subjects for each group (making a total of 100 participants) after a
pilot study and according to the sample size formula. The inclusion
criteria were more than 18 years of age, ability to communicate,
staying in surgical ward for at least 72 hours, and absence of mental
illnesses or treatments altering psychological and mental processes. In order to eliminate the effects of environmental factors,
experience and therapeutic approaches of the medical staff, and
other confounding factors, patients admitted during the rst few
weeks were allocated to the control group and their information
was collected. After a 2-week interval (to ensure the discharge of
the control group), 50 participants were selected to form the
experimental group and receive the designed intervention.
Ethical considerations
The study was performed after obtaining approval from the
Ethics Committee of Tehran University of Medical Science. All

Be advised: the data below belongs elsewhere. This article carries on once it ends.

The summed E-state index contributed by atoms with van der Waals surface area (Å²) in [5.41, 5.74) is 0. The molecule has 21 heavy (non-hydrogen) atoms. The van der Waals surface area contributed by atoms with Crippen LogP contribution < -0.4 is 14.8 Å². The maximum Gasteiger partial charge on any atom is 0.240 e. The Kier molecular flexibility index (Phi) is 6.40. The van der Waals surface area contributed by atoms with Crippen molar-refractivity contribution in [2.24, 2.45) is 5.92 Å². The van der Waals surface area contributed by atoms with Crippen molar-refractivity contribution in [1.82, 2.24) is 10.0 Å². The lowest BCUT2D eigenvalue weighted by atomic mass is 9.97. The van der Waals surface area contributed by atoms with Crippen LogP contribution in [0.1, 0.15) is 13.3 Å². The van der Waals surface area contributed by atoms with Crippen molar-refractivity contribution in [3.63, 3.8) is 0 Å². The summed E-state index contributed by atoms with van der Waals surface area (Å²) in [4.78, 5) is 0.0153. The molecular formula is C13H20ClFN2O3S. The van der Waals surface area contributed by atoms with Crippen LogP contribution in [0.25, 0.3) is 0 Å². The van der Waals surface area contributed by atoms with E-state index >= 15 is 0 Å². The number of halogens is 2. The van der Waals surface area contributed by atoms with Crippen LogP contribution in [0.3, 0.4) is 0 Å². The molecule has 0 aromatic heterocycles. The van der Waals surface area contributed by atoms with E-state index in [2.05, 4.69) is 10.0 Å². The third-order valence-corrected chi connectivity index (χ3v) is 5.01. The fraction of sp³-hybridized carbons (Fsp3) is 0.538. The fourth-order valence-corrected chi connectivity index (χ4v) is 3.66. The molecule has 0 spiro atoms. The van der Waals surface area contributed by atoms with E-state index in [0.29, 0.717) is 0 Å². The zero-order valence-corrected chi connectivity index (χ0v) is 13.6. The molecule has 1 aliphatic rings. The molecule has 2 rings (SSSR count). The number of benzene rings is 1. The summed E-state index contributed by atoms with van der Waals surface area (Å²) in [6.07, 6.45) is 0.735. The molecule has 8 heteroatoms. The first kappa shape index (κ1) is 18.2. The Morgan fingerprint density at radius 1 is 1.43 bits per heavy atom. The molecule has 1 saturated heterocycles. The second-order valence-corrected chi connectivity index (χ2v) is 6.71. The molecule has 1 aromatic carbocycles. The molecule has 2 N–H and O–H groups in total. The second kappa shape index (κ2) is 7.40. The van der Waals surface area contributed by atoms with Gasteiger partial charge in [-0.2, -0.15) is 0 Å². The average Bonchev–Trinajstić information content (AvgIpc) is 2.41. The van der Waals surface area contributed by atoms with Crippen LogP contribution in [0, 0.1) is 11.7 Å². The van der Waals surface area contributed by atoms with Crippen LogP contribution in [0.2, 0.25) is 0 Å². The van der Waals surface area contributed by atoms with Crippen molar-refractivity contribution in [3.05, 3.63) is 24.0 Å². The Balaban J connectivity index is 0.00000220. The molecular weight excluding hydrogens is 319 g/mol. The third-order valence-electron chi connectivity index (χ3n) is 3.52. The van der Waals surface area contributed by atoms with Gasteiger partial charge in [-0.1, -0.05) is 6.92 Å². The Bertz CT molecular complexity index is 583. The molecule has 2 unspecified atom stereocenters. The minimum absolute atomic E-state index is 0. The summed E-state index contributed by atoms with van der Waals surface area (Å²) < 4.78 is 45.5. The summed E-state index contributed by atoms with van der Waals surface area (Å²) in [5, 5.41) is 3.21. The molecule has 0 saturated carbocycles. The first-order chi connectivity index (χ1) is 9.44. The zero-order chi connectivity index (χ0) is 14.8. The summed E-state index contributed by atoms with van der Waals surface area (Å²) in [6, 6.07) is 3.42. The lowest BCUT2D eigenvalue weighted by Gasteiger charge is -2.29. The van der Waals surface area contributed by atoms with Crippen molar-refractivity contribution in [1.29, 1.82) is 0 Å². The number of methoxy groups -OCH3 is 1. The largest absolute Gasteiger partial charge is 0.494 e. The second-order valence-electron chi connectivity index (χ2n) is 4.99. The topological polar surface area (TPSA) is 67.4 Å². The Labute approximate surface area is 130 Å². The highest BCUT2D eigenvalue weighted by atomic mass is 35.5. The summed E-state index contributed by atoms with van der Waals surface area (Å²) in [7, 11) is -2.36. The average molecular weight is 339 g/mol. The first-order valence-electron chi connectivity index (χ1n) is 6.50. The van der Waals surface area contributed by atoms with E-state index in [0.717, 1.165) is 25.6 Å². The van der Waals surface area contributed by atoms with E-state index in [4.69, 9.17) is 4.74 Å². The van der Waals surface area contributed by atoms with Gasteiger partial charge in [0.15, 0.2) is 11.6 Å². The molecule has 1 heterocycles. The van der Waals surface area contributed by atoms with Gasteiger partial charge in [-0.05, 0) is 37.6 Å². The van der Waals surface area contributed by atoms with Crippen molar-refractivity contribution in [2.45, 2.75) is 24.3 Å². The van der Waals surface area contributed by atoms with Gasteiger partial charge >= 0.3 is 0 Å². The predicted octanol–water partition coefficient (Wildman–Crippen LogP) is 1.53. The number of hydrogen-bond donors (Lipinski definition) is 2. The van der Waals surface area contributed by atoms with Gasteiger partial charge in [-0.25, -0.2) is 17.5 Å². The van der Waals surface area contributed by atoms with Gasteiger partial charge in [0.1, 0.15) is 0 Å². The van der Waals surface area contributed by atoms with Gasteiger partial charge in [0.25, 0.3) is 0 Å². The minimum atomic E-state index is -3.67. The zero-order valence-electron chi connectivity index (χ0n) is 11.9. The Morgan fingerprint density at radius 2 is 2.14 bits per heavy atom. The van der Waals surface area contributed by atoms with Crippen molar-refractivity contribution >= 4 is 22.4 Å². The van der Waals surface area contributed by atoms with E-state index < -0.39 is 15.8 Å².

ethical codes of conduct were observed; including voluntary nature

283

of participation in the study, being free to leave the study, the riskfree nature of the intervention, not forfeiting the standard care
procedure, and condentiality.
Instruments
A self-administered questionnaire on demographics was used to
assess age, sex, marital status, education level, and hospitalization
frequency of participants. Patient satisfaction was evaluated by the
Patient Satisfaction with Nursing Care Quality Questionnaire
(PSNCQQ). The PSNCQQ was developed and tested by Laschinger,
Hall, Pedersen, and Almost (2005). The questionnaire was modied after obtaining permission to use and modify it. The modied
version comprised 21 questions based on a 5-point Likert scale
(weak to excellent). The total score of each questionnaire (ranging
between 21 and 105) was calculated by summing up all scores. Each
item of the PSNCQQ consists of a phrase to designate the content of
the question or signpost, followed by a more detailed question or
descriptor (Reck, 2010). For example, in the rst item of the instrument, information you were given is used as a signpost for the
descriptor that follows, How clear and complete the nurses' explanations were about tests, treatments, and what to expect.
Below are a few of the other items of the questionnaire:
Attention of nurses to your condition: How often nurses
checked on you and how well they kept track of how you were
doing.
Nursing staff response to your calls: How quick they were to